Eight foreign aid workers charged with preaching Christianity went on trial in Afghanistan Tuesday, officials from the Taliban government said.
The workers, which include two young American women, were arrested four weeks ago on charges of spreading Christianity in the devoutly Muslim nation. Chief Justice Noor Mohammed Saqib said the trial would be closed, despite earlier promises that the proceedings would be open to the families of the accused and journalists. The trial is expected to last several days.
The accused workers belong to the German-based group Shelter Now International, an anti-poverty organization. While the group is Christian, it has denied that the workers were proselytizing. However, the radical Taliban militia that controls Afghanistan imposes an extreme form of Islam on the impoverished South Asian nation and claims the aid workers were trying to convert Muslims to Christianity.
Saqib and 14 bearded Islamic clerics met for nearly four hours Tuesday at the start of the trial, which will eventually allow the eight foreign aid workers to speak in their own defense.
Saqib would not say when they would be called to the court. He said they would also be provided a lawyer if they requested one.
The eight foreign aid workers, who also include four Germans and two Australians, were arrested along with 16 Afghan staff members. The foreign aid workers, to be tried separately from the Afghan staff, face penalties of jail and expulsion. The Afghan workers face the death penalty for teaching Christianity.
The ordeal has been a nightmare for the parents of the two jailed Americans, Dayna Curry, 29, and Heather Mercer, 24.
On Monday, John Mercer of Vienna, Va., celebrated his birthday quietly while waiting at the United Nations guest house for news about his daughter's fate.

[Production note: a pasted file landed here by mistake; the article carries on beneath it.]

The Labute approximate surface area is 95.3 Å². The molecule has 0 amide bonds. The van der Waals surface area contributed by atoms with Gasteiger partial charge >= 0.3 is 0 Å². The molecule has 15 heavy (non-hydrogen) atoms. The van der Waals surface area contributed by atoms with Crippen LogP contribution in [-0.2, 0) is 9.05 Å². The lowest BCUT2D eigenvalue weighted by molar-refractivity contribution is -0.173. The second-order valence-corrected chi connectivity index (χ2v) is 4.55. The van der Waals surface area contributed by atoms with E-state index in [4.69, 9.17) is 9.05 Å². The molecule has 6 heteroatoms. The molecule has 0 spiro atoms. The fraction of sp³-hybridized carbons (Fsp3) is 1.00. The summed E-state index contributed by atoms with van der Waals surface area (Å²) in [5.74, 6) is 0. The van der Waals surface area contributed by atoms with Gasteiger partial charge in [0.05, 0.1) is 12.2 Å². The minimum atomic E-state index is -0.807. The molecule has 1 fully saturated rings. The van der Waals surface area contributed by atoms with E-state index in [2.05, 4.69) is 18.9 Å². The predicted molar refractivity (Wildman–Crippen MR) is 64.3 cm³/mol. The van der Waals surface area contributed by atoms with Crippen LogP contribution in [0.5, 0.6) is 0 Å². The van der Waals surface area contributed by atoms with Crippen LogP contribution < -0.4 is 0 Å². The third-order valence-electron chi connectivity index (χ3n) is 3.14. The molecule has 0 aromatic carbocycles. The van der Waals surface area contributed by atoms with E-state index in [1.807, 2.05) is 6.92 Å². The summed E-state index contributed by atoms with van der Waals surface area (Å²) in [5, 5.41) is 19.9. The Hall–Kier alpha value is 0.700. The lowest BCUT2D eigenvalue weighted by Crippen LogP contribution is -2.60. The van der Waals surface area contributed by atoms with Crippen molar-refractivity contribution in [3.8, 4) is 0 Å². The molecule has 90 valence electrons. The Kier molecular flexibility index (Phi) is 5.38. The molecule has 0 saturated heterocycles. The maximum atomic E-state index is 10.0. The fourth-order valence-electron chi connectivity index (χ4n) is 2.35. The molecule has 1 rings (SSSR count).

"The only present I want is to have my daughter home," he said.
Curry's mother, Nancy Cassell, a teacher from Thompson's Station, Tenn., took comfort in the hope that the ordeal would soon be over.
Three Western diplomats from Germany, Australia and the United States have tried to get information about the legal procedure under Taliban rule, but have been unsuccessful.
Saqib said Tuesday he was willing to explain the procedure to the diplomats if they wanted to come to the court and meet him.
The only precedent of a foreigner being tried in Afghanistan under the Taliban occurred in March 1997, when two French employees of the Paris-based Action Contre la Faim were tried on charges of immoral conduct.
Facing litigation after spending 26 days in a Taliban jail, they were sentenced to time served and ordered to leave the country immediately. Their trial lasted less than one hour.
The charges against the two French nationals were made after their humanitarian aid organization held a lunch for Afghan women employees during which Afghan men were also in attendance, a crime under Taliban law.
The Taliban impose strict segregation of the sexes among Afghan men and women. Afghan women are required to wear the all-encompassing burqa, which hides them from head to toe. They are not allowed to work, attend school after the age of 8, or travel without a male relative.
Afghan men must wear a beard and cover their heads. Male government employees have to wear a turban.
The Taliban's strict enforcement of their laws among Afghans has left many international aid organizations fearful for their local employees.
A senior Taliban official has told The Associated Press that at least some of the 16 employees — probably the teachers — will be either sentenced to life in jail or death by hanging.
One of the books the Taliban say they have confiscated from Shelter Now International in Afghanistan was entitled Sharing Your Christian Faith With Muslims, which the ruling militia considered to be a book about proselytizing.
Known as a missionary organization among expatriate workers in Afghanistan, Shelter Now International was forced to close in neighboring Pakistan during the early 1990s after its employees were said to be proselytizing in Afghan refugee camps.
The other six foreign aid workers being held have been identified by the Taliban as Germans George Taubmann, Margrit Stebnar, Kati Jelinek and Silke Duerrkopf, and Australians Peter Bunch and Diana Thomas.
The Associated Press contributed to the report.